Horse riding is an activity that suits people of all ages and abilities. They are increasingly attracted to it as a way of keeping fit and as a relaxing way to enjoy the countryside.
No horse required
Many people who might like to go horse riding but choose not to think that it’s going to be too expensive and that they have to firstly own a horse and pay for associated stabling costs. Whilst many enthusiasts are in that position, you don’t need to own a horse or buy any specialist gear to get you started.
There are numerous riding schools throughout the UK who can give you a ‘taster’ of the sport and provide you with all the necessary equipment, including the horse! They’re able to provide tuition from the absolute beginner level through to the more experienced rider.
In the past, horse riding was often seen as a sport for the genteel classes and those with plenty of money but it has done its best over recent years to rid itself of the ‘elitist’ tag. Today, people of all ages and backgrounds are getting involved and more and more riding schools are opening in general whereas, in the past, they were mostly confined to rural areas so they are far more inclusive than exclusive these days.
Choosing a riding school
The British Horse Society (BHS) and the Association of British Riding Schools (ABRS) are the two organisations in the UK who set the standards for riding schools. Those that have been approved by one or both of these organisations have met the standards required for health and safety of both the riders and the horses and it’s always better to choose a school that has received one or both of these commendations.
Once you’ve narrowed your search down, it is important to go and visit your choice of riding school(s) and check them out. Get an overall feel for the place and have a chat with other beginners and the instructors. If you’re unable to visit before your first lesson, call beforehand and let the instructor know your physique so that a horse suited to your needs can be prepared for your lesson.
Horse riding kit
The basic kit can be hired out when you go for your lessons but, if you’ve been bitten by the riding bug, there may come a point when you want to invest in your own.
Firstly, you’ll need a hat. However, it should meet current safety standards and you can find out more by visiting the British Equestrian Trade Association’s (BETA) website. As well as meeting safety standards, the hat should have a 3 point chin strap and you should make sure that it fits correctly. BETA has a list of recommended retailers who will ensure that your hat fits you correctly and meets all current safety standards.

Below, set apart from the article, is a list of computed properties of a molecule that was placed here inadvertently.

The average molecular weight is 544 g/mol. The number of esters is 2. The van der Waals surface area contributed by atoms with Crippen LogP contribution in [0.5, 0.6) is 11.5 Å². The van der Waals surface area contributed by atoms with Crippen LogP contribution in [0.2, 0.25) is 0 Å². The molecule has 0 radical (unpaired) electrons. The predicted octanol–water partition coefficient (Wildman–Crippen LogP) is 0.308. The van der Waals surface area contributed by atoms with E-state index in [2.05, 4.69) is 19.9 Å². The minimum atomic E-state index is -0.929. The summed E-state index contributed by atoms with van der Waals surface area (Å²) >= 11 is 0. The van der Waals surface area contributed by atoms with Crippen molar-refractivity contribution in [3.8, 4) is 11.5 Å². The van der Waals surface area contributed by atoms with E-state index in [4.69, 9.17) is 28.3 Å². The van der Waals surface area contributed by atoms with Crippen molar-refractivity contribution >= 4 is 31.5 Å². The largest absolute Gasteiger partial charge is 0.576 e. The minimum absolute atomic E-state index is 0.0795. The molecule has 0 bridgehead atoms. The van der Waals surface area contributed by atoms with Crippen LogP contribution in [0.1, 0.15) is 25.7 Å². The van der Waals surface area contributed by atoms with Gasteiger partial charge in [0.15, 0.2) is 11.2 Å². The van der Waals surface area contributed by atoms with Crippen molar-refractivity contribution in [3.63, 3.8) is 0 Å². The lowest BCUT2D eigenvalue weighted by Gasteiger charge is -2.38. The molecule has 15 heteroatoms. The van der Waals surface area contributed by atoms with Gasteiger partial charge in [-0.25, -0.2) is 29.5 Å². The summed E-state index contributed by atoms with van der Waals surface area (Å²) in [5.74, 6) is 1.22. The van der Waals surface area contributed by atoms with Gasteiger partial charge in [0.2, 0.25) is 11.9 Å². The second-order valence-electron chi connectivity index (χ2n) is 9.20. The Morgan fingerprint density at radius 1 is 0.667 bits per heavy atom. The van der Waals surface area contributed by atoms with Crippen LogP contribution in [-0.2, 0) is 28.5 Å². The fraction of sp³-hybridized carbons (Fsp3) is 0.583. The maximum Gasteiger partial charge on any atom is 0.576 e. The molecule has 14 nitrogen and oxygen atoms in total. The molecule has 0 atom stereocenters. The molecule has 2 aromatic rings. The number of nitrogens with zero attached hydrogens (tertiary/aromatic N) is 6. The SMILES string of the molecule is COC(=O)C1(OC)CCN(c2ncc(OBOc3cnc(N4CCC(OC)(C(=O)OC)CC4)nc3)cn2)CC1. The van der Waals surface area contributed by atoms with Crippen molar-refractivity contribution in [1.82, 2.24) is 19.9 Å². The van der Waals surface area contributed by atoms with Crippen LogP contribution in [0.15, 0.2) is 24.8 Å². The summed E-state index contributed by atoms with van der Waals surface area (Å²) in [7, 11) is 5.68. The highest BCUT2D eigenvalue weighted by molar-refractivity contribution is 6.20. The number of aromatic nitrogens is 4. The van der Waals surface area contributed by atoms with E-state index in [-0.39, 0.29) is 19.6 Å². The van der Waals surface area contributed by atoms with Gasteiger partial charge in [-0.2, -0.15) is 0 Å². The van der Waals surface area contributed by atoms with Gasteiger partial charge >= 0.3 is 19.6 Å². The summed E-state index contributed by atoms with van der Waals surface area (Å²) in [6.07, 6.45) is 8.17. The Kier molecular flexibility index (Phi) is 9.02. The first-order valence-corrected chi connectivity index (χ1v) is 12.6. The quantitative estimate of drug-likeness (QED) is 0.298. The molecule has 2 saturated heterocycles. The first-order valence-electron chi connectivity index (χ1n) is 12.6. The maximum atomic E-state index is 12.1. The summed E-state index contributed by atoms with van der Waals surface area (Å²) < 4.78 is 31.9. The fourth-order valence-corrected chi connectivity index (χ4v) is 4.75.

In an attempt to keep costs down, some people might be considering buying a second-hand hat but, even if it looks in perfect condition, it’s wise to avoid that because if you don’t know what you’re looking out for, the hat might be slightly damaged and, if so, some its protective features may be restricted.
You’ll also need riding boots. There are 2 main types – full length or ankle length (jodhpur) style. Long boots have the advantage of protecting the rider’s legs and ankles but can be restrictive and uncomfortable to wear. Jodhpur boots are generally more comfortable but offer no protection to the rider’s legs and so they are often worn with gaiters that cover the lower leg.
Once you’ve progressed, you may wish to invest in a body protector which is simply a foam filled vest which is worn over the top of your clothes. They are designed to protect the back and chest area should the rider fall or be kicked. Like your hat, these should fit properly and conform to safety standards which BETA can help you with.
Apart from this kit, the rest of your clothing is up to you when having a riding lesson. You should wear a pair of comfy trousers and make sure they’re not too tight. Jeans, although the cowboys’ favourite, aren’t really recommended as they can restrict your movement. Additionally, if your clothing is too baggy, it can flap around causing alarm to the horse so comfy, loose fitting is best. As for shoes, leave the trainers at home. Boots or shoes with a small heel and smooth sole are best.
Costs can vary between riding schools but adults wishing to have an initial private lesson should expect to pay around £20 for half an hour. After that, your lessons will probably be in group form and should cost somewhere in the region of £20 to £25 per hour but they can vary greatly so make some comparisons first.
Horse riding has a number of physical and psychological health benefits. Although you might think that it’s the horse doing all the work, an hour’s activity can burn off a similar number of calories to a 30 minute jog or cycle ride as it has similar cardiovascular and muscle conditioning benefits.
From a psychological standpoint, simply being outdoors and enjoying the countryside will boost your general well-being and act as a stress reliever. The feeling of freedom when you ride a horse is often considered to be second to none. Furthermore, developing a relationship and a sense of trust with your horse and learning to control and care for an animal much larger than you can do wonders for your confidence.